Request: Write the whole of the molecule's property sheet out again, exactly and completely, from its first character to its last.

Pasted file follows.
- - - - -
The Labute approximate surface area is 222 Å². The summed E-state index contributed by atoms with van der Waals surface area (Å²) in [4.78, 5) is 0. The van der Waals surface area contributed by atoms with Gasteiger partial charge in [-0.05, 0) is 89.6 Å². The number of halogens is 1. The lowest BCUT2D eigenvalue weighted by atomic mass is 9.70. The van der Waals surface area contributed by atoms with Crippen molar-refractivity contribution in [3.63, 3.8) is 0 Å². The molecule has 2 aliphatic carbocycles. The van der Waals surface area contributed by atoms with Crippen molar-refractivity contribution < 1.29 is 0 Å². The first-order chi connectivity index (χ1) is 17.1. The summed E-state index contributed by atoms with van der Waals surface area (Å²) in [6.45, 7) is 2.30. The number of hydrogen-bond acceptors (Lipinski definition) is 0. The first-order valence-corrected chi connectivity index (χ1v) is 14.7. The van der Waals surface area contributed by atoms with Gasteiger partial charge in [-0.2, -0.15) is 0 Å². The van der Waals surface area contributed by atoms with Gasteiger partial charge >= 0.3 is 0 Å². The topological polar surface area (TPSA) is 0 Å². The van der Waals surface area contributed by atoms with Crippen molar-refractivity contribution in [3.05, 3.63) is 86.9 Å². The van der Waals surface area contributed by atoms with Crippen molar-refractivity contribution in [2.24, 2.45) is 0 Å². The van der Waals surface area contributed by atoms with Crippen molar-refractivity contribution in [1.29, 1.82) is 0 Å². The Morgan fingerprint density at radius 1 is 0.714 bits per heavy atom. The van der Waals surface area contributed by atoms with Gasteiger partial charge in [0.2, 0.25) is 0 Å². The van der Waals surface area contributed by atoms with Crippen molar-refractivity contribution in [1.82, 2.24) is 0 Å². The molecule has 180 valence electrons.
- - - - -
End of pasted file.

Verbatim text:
The Labute approximate surface area is 222 Å². The summed E-state index contributed by atoms with van der Waals surface area (Å²) in [4.78, 5) is 0. The van der Waals surface area contributed by atoms with Gasteiger partial charge in [-0.05, 0) is 89.6 Å². The number of halogens is 1. The lowest BCUT2D eigenvalue weighted by atomic mass is 9.70. The van der Waals surface area contributed by atoms with Crippen molar-refractivity contribution in [3.63, 3.8) is 0 Å². The molecule has 2 aliphatic carbocycles. The van der Waals surface area contributed by atoms with Crippen molar-refractivity contribution < 1.29 is 0 Å². The first-order chi connectivity index (χ1) is 17.1. The summed E-state index contributed by atoms with van der Waals surface area (Å²) in [6.45, 7) is 2.30. The number of hydrogen-bond acceptors (Lipinski definition) is 0. The first-order valence-corrected chi connectivity index (χ1v) is 14.7. The van der Waals surface area contributed by atoms with Gasteiger partial charge in [-0.2, -0.15) is 0 Å². The van der Waals surface area contributed by atoms with Gasteiger partial charge >= 0.3 is 0 Å². The topological polar surface area (TPSA) is 0 Å². The van der Waals surface area contributed by atoms with Crippen molar-refractivity contribution in [3.05, 3.63) is 86.9 Å². The van der Waals surface area contributed by atoms with Crippen molar-refractivity contribution in [2.24, 2.45) is 0 Å². The van der Waals surface area contributed by atoms with Crippen molar-refractivity contribution in [1.29, 1.82) is 0 Å². The Morgan fingerprint density at radius 1 is 0.714 bits per heavy atom. The van der Waals surface area contributed by atoms with Gasteiger partial charge in [0.2, 0.25) is 0 Å². The van der Waals surface area contributed by atoms with Crippen molar-refractivity contribution in [1.82, 2.24) is 0 Å². The molecule has 180 valence electrons.